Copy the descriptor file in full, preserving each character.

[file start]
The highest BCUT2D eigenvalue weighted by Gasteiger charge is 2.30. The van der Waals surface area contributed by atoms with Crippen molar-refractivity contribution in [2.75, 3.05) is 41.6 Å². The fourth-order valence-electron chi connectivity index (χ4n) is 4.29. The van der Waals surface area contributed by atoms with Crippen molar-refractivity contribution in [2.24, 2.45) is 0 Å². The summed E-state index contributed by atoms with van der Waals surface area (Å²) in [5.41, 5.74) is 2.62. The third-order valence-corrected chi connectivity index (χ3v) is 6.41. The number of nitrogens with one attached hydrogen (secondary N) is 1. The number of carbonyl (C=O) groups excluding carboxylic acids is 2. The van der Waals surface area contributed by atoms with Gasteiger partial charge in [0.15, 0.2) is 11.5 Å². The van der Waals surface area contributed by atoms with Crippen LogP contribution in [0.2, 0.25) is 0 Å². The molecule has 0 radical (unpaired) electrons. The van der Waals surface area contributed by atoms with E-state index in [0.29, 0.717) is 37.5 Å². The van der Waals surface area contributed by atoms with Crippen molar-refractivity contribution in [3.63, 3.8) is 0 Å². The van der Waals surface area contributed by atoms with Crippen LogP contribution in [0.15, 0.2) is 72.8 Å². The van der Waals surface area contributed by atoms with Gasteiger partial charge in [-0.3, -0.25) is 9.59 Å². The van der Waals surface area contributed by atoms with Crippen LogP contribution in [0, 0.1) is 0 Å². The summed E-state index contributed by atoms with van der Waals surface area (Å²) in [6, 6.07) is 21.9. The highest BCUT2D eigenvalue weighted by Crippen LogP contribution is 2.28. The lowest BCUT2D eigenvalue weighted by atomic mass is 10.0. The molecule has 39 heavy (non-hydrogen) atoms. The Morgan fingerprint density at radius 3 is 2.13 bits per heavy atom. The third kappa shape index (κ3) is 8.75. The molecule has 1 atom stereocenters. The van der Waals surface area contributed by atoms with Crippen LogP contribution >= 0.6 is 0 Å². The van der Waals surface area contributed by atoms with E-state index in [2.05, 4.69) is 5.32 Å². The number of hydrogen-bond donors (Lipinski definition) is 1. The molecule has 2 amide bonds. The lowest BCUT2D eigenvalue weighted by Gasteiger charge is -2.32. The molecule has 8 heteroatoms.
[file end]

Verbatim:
The highest BCUT2D eigenvalue weighted by Gasteiger charge is 2.30. The van der Waals surface area contributed by atoms with Crippen molar-refractivity contribution in [2.75, 3.05) is 41.6 Å². The fourth-order valence-electron chi connectivity index (χ4n) is 4.29. The van der Waals surface area contributed by atoms with Crippen molar-refractivity contribution in [2.24, 2.45) is 0 Å². The summed E-state index contributed by atoms with van der Waals surface area (Å²) in [5.41, 5.74) is 2.62. The third-order valence-corrected chi connectivity index (χ3v) is 6.41. The number of nitrogens with one attached hydrogen (secondary N) is 1. The number of carbonyl (C=O) groups excluding carboxylic acids is 2. The van der Waals surface area contributed by atoms with Gasteiger partial charge in [0.15, 0.2) is 11.5 Å². The van der Waals surface area contributed by atoms with Crippen LogP contribution in [0.2, 0.25) is 0 Å². The molecule has 0 radical (unpaired) electrons. The van der Waals surface area contributed by atoms with E-state index in [0.29, 0.717) is 37.5 Å². The van der Waals surface area contributed by atoms with Crippen molar-refractivity contribution in [3.63, 3.8) is 0 Å². The van der Waals surface area contributed by atoms with Crippen LogP contribution in [0.15, 0.2) is 72.8 Å². The van der Waals surface area contributed by atoms with Gasteiger partial charge in [-0.3, -0.25) is 9.59 Å². The van der Waals surface area contributed by atoms with Crippen LogP contribution in [0, 0.1) is 0 Å². The summed E-state index contributed by atoms with van der Waals surface area (Å²) in [6, 6.07) is 21.9. The highest BCUT2D eigenvalue weighted by Crippen LogP contribution is 2.28. The lowest BCUT2D eigenvalue weighted by atomic mass is 10.0. The molecule has 39 heavy (non-hydrogen) atoms. The Morgan fingerprint density at radius 3 is 2.13 bits per heavy atom. The third kappa shape index (κ3) is 8.75. The molecule has 1 atom stereocenters. The van der Waals surface area contributed by atoms with Crippen LogP contribution >= 0.6 is 0 Å². The van der Waals surface area contributed by atoms with E-state index in [2.05, 4.69) is 5.32 Å². The number of hydrogen-bond donors (Lipinski definition) is 1. The molecule has 2 amide bonds. The lowest BCUT2D eigenvalue weighted by Gasteiger charge is -2.32. The molecule has 8 heteroatoms.